Great Plains Studies, Center for


Date of this Version

Summer 1982


Great Plains Quarterly Vol. 2, No. 3, Summer 1982, pp. 168-83.


Copyright 1982 by the Center for Great Plains Studies, University of Nebraska-Lincoln


An American literary and scholarly tradition upholds the Midwestern town as a bastion of social stability. In novels by William Dean Howells, Mark Twain, and a host of nineteenth century authors, comforting images of small town tranquility provide sharp contrast to scenes of urban turmoil in the age of industrialism. Even the town's critics, from Edgar Watson Howe to Sherwood Anderson, pay tribute to popular views of small-town folk as more sedentary and self-contented than the ambitious urbanites who crowded the streets of nineteenth-century New York and Boston and Chicago. These images were not restricted to works of fiction. America's first sociologists, including Jane Addams and John Dewey, accepted the stereotype of life in the provincial town as a guiding principle for reform efforts in the nation's cities during the Progressive Era. The survival of that stereotype, in fiction and in social research, into the present century is a testament to its power.

Unfortunately for those who would make sense of the social consequences of American urbanization, the stereotype has little basis in fact. Recent research on the character of American life prior to World War I reveals an entire society in flux. The impact of industrialization reverberated across the continent; small towns and rural areas were not immune to its effects. The transformation of the American economy pulled some men and women into the nation's cities and pushed others beyond the Ohio River Valley onto the western prairies. The result was social mobility on a par with anything uncovered by investigations of twentieth- century communities. On the eve of the nation's great industrial advance, Alexis de Tocqueville observed that "a restless temper seems ... one of the distinctive traits of this people." Such restlessness has shaped the history of all American communities, including the allegedly tranquil country towns and provincial cities of the Middle West.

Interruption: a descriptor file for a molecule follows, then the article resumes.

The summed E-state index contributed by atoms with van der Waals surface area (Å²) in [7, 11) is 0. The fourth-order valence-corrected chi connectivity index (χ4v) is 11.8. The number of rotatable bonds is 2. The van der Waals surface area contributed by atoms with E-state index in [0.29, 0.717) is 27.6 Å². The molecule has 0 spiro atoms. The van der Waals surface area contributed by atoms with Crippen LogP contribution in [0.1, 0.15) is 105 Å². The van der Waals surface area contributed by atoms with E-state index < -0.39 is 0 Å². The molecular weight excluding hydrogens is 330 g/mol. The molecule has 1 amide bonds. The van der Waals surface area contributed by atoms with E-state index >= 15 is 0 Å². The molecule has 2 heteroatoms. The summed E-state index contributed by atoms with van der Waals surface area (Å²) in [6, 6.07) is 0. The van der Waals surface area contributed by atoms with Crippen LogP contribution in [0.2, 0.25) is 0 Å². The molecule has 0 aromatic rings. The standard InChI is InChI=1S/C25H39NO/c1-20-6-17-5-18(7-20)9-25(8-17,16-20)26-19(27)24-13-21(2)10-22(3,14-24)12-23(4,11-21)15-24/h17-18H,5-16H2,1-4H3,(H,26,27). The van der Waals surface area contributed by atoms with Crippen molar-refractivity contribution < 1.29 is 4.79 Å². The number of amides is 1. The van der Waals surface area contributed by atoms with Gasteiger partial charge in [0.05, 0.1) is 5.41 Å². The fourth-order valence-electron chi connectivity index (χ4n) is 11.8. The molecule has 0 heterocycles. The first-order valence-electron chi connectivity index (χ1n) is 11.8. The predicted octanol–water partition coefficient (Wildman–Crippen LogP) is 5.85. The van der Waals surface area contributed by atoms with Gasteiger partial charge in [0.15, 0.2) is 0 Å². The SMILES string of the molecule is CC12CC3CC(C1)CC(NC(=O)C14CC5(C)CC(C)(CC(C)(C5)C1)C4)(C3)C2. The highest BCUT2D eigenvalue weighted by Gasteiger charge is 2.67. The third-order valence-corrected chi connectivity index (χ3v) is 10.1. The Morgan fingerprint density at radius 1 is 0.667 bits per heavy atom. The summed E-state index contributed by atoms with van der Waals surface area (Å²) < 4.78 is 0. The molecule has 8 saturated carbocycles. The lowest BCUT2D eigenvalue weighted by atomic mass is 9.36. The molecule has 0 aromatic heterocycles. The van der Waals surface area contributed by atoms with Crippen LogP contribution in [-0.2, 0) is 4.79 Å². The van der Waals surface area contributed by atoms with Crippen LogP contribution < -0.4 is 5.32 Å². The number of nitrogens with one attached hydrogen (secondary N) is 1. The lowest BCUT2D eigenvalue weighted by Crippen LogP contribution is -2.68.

Nineteenth-century Sioux City, Iowa, typified the demographic turbulence of the age. During the 1850s the "Gateway City" of the Upper Missouri River gained and lost thousands of residents in response to changing conditions in the western land market. The collapse of the real estate boom in 1857 brought a decade of population stability, which ended abruptly with the coming of the Sioux City and Pacific Railroad in 1868. Thenceforth, Sioux City lived up to its nickname as each year thousands of persons passed through town on their way to new homes in the Upper Missouri country.